Jack says one of the benefits of having a credit card as a college student is building up good credit early. “Students are going into college at 18, so they have four years to build up their credit,” he said. “By the time they graduate from college, they will have some credit for when they go out in the work force.”
But the days when jobless students could get credit cards without Mom and Dad’s approval are over.
So how does a young adult, say 18 to 24 years of age (and there are roughly 36 million of them in the U.S. today), who does not have a co-signer, enter into the economic mainstream and begin building their credit score, without that first credit card. It’s a bit of a Catch-22.
There is another chuckhole in this road, and that’s a debit checkcard. It is a debit card that is attached to a checking account. It allows two ways to access the funds in a checking account…by paper check and by debit checkcard. The problem? 82% of Americans do not record every payment made with their debit checkcard. The result? In 2009 that resulted in $35.5 billion in overdraft and NSF fees nationwide, according to the FDIC. An inordinate amount of that percentage-wise, was paid by young adults. That’s a lot of $60 pizzas.
What’s the solution? The most logical answer today is with a prepaid debit card. That is a cash-based debit card that authorizes and settles in real-time and is structured so that if the cash isn’t there, the transaction simply won’t go through. Any debit card is still safer than cash, and more widely accepted than checks.
There are hundreds of different prepaid debit card programs available today. But it is important to note that all prepaid debit cards are not created equal. Some of them have amazing added-value features that provide comprehensive cash-management tools. Think of them like a checking account on steroids.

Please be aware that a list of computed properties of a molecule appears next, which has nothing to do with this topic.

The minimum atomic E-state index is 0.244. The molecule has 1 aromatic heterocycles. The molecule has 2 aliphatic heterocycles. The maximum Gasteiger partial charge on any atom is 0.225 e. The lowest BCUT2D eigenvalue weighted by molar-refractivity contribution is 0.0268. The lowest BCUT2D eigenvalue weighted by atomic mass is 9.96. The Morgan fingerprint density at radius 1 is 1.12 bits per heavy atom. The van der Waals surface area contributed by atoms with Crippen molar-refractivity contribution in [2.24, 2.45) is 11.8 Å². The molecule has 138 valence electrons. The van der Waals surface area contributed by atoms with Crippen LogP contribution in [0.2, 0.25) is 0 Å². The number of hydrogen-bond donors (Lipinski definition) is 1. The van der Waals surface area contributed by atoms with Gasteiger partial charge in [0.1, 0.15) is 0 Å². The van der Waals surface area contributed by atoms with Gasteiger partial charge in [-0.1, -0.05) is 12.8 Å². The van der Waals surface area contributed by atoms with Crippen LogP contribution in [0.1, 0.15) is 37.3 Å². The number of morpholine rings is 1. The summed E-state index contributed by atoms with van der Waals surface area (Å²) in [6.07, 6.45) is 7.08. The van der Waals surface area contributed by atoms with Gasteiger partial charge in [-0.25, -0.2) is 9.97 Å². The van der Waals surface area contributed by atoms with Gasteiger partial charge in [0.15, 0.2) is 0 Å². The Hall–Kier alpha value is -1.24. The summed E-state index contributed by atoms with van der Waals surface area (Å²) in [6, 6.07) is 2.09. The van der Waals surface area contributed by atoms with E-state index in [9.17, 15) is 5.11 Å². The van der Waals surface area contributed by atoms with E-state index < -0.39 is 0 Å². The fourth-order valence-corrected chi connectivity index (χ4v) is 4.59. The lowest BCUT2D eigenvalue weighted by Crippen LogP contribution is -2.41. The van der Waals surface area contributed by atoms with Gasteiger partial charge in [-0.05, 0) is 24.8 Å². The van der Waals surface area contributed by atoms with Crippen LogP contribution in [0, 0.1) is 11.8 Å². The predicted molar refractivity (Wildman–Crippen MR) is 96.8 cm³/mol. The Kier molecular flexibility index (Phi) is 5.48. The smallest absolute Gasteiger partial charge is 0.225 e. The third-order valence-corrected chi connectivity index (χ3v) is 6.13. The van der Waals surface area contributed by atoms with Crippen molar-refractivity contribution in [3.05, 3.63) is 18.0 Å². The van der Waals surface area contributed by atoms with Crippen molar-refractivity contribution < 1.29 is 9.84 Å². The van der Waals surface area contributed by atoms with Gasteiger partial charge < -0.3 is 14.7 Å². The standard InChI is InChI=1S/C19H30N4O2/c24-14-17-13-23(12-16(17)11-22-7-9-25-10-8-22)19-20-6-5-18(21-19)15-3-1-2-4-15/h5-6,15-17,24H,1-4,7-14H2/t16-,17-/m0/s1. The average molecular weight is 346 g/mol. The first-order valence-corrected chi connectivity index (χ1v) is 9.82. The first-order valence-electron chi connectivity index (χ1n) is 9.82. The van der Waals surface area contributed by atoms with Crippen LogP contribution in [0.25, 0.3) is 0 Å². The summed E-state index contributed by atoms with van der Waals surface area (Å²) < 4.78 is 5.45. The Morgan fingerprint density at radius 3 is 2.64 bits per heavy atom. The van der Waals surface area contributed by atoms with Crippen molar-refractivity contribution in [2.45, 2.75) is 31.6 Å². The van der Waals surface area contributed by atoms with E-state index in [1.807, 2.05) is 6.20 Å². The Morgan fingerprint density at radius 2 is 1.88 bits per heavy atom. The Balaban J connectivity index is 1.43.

But what is missing to make this prepaid debit card product the perfect fit for these young adults who have been largely locked out of the credit card market as they begin building their credit history to serve them later in life?
The ability to take recurring monthly payments, report them to the three major credit bureaus and have it actually impact their three-bureau credit score.
And today, there are no prepaid cards in the marketplace that do that. But they are coming.
Read the Rest of This Series:
- Part One: Separating the Misconceptions of Credit Scores
- Part Two: The impact of the New Credit CARD Act on Young Adults
- Part Three: New Credit Builder Feature Coming – What to Expect When it Arrives
This is a guest article by Mr. Tom Britz, CEO of PanAm Payment Systems, Inc. Over the past 22 years, Tom earned a reputation as a nationally respected card payments program consultant, with many dozens of clients spanning numerous industries. Tom has also volunteered on numerous industry & community boards throughout his career. Tom is extremely well connected in the card payments industry, and has worked with about every affinity or co-branded credit card issuer in the USA at one time or another over the past two decades. He also has worked in business development in international remittances for six years, and has experience developing successful affinity and co-brand programs for alternative products, including telecommunications. Tom previously spent 12 years as a ski industry marketer in Upper Michigan & Colorado. He is based in Whitefish, Montana. You can contact Tom at tbritz AT centurytel.net.